Customers still want you to check the boxes of an audit, however, passing an audit is no longer sufficient on its own. Regulations are firm and inflexible and complicated to change. Many regulations have been around for a long time without frequent updates. Unfortunately, this is leading to a decline in the effectiveness of these regulations over time. Regulation guidelines that were once positively impactful are now forcing some outdated practices. Customers see examples of vendors that are in compliance, yet are still suffering from the consequences of data breaches. Regulations no longer offer the same peace of mind as they once did.
Information security practices continue to evolve alongside technology and threats.
The need to protect valuable data remains, despite the inflexibility of regulations. While technology leaders can’t often change third-party regulations, they do have control over their own security programs and practices. When regulations alone don’t provide enough defense to keep valuable assets safe, technology leaders add additional layers of security beyond just compliance.
Gain customers’ trust with a clear security story.
Traditionally, you earned trust by passing an audit. Now, it’s way beyond that.
• Compliance is: Are you checking the boxes?
• Security is: Do you care?
Customers are interested in how your organization is addressing these present-day threats. Not only do you need to have baseline audits, but you also need to have a strong security culture. This culture is the security story customers are looking for while they’re evaluating if they should trust you with their valuable data.
Communicate a security story that shows how much you care.
While instinctually it’s easy to lean towards hiding your weaknesses from customers, in reality, you’re never done optimizing your security programs. The landscape never stops changing and neither should your approach. They want to know how you stay nimble and adapt your defenses to what matters now. Focus on sharing the power of your organization’s security culture and how that translates to the defense of those assets.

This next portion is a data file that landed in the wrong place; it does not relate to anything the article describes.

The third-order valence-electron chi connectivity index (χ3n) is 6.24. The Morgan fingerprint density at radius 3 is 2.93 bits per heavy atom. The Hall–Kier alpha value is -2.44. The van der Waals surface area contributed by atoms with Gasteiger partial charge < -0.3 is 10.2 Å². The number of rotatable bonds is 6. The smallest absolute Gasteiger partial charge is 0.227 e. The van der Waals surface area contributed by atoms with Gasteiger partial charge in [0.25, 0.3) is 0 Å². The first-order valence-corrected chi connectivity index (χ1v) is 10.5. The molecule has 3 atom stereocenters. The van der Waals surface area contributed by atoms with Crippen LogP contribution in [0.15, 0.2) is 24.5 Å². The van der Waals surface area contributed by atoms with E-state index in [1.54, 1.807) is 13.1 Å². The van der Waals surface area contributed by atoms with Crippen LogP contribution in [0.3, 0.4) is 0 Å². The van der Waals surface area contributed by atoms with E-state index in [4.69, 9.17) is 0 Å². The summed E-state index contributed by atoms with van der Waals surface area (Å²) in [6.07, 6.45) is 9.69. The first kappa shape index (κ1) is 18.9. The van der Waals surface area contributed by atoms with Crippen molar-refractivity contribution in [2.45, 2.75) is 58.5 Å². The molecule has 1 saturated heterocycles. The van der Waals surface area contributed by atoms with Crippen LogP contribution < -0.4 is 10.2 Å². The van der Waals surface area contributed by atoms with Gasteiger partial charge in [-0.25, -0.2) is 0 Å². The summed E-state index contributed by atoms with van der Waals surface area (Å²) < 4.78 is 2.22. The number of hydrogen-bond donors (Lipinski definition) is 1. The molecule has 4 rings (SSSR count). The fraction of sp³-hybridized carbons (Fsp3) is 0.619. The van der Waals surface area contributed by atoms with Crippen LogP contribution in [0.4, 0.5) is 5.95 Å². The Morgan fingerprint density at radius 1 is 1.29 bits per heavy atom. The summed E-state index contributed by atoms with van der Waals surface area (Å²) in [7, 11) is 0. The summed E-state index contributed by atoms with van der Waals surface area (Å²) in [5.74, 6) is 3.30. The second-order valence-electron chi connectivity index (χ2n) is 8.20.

Your security story needs to be more than just passing audits that prove you’re in legal compliance. You should show that you continue to make your security program stronger because you care.
It doesn’t have to be difficult to define your security story.
Use technology to help you gain the insights you need to define your security story. Tools like ZeroWall’s can give you the information you need to communicate a holistic overview of why your security program deserves your customers’ trust.
Get the outline to write your unique security story.
ZeroWall’s tools can help you assess your information security profile and communicate its benefits with your customers.
Taking the ZeroWall Assessment™ is the fastest way to grow a holistic security program.
ZeroWall’s Threat Model Engine™ works its magic and delivers you an Insights Report that outlines:
- The gaps in your security program
- How your current investments are addressing risks
- How you compare to similarly-sized organizations in your industry
- Right-sized recommendations catered to your unique organization
Get the information you need to confidently build your organization’s right-sized program. Get started >